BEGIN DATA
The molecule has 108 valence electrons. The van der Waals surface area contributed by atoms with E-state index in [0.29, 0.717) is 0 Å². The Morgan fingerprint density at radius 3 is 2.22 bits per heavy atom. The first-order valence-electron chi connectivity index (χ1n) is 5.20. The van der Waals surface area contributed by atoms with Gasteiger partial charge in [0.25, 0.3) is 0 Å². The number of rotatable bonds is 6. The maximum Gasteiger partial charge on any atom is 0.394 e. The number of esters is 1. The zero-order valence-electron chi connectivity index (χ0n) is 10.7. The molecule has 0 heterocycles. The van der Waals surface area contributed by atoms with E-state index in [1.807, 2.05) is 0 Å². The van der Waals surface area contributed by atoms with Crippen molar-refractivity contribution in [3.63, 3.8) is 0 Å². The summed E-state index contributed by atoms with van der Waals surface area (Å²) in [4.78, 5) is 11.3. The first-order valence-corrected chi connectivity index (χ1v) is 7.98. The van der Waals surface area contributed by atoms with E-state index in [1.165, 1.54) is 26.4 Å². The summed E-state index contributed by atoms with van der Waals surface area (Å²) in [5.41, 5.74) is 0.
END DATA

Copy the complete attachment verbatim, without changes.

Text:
The molecule has 108 valence electrons. The van der Waals surface area contributed by atoms with E-state index in [0.29, 0.717) is 0 Å². The Morgan fingerprint density at radius 3 is 2.22 bits per heavy atom. The first-order valence-electron chi connectivity index (χ1n) is 5.20. The van der Waals surface area contributed by atoms with Gasteiger partial charge in [0.25, 0.3) is 0 Å². The number of rotatable bonds is 6. The maximum Gasteiger partial charge on any atom is 0.394 e. The number of esters is 1. The zero-order valence-electron chi connectivity index (χ0n) is 10.7. The molecule has 0 heterocycles. The van der Waals surface area contributed by atoms with E-state index in [1.807, 2.05) is 0 Å². The van der Waals surface area contributed by atoms with Crippen molar-refractivity contribution in [3.63, 3.8) is 0 Å². The summed E-state index contributed by atoms with van der Waals surface area (Å²) in [4.78, 5) is 11.3. The first-order valence-corrected chi connectivity index (χ1v) is 7.98. The van der Waals surface area contributed by atoms with E-state index in [1.165, 1.54) is 26.4 Å². The summed E-state index contributed by atoms with van der Waals surface area (Å²) in [5.41, 5.74) is 0.